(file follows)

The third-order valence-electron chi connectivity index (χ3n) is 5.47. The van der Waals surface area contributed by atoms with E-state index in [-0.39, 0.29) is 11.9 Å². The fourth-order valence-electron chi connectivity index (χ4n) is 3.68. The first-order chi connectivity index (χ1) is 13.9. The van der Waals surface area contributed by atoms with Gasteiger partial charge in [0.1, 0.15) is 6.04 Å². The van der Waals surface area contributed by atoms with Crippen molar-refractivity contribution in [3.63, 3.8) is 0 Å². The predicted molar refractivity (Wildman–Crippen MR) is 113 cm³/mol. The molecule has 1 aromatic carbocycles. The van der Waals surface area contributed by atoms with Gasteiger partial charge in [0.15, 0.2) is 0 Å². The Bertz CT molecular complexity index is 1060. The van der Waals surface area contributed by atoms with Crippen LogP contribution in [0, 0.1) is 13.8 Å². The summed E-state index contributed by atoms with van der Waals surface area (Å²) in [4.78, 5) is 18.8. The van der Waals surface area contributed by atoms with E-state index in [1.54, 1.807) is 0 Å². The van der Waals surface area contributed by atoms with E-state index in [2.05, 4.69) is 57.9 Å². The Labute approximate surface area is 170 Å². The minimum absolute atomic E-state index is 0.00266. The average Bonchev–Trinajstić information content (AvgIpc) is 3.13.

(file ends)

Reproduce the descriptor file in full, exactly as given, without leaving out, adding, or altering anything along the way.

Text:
The third-order valence-electron chi connectivity index (χ3n) is 5.47. The van der Waals surface area contributed by atoms with E-state index in [-0.39, 0.29) is 11.9 Å². The fourth-order valence-electron chi connectivity index (χ4n) is 3.68. The first-order chi connectivity index (χ1) is 13.9. The van der Waals surface area contributed by atoms with Gasteiger partial charge in [0.1, 0.15) is 6.04 Å². The van der Waals surface area contributed by atoms with Crippen molar-refractivity contribution in [3.63, 3.8) is 0 Å². The predicted molar refractivity (Wildman–Crippen MR) is 113 cm³/mol. The molecule has 1 aromatic carbocycles. The van der Waals surface area contributed by atoms with Gasteiger partial charge in [0.15, 0.2) is 0 Å². The Bertz CT molecular complexity index is 1060. The van der Waals surface area contributed by atoms with Crippen LogP contribution in [0, 0.1) is 13.8 Å². The summed E-state index contributed by atoms with van der Waals surface area (Å²) in [4.78, 5) is 18.8. The van der Waals surface area contributed by atoms with E-state index in [1.54, 1.807) is 0 Å². The van der Waals surface area contributed by atoms with E-state index in [2.05, 4.69) is 57.9 Å². The Labute approximate surface area is 170 Å². The minimum absolute atomic E-state index is 0.00266. The average Bonchev–Trinajstić information content (AvgIpc) is 3.13.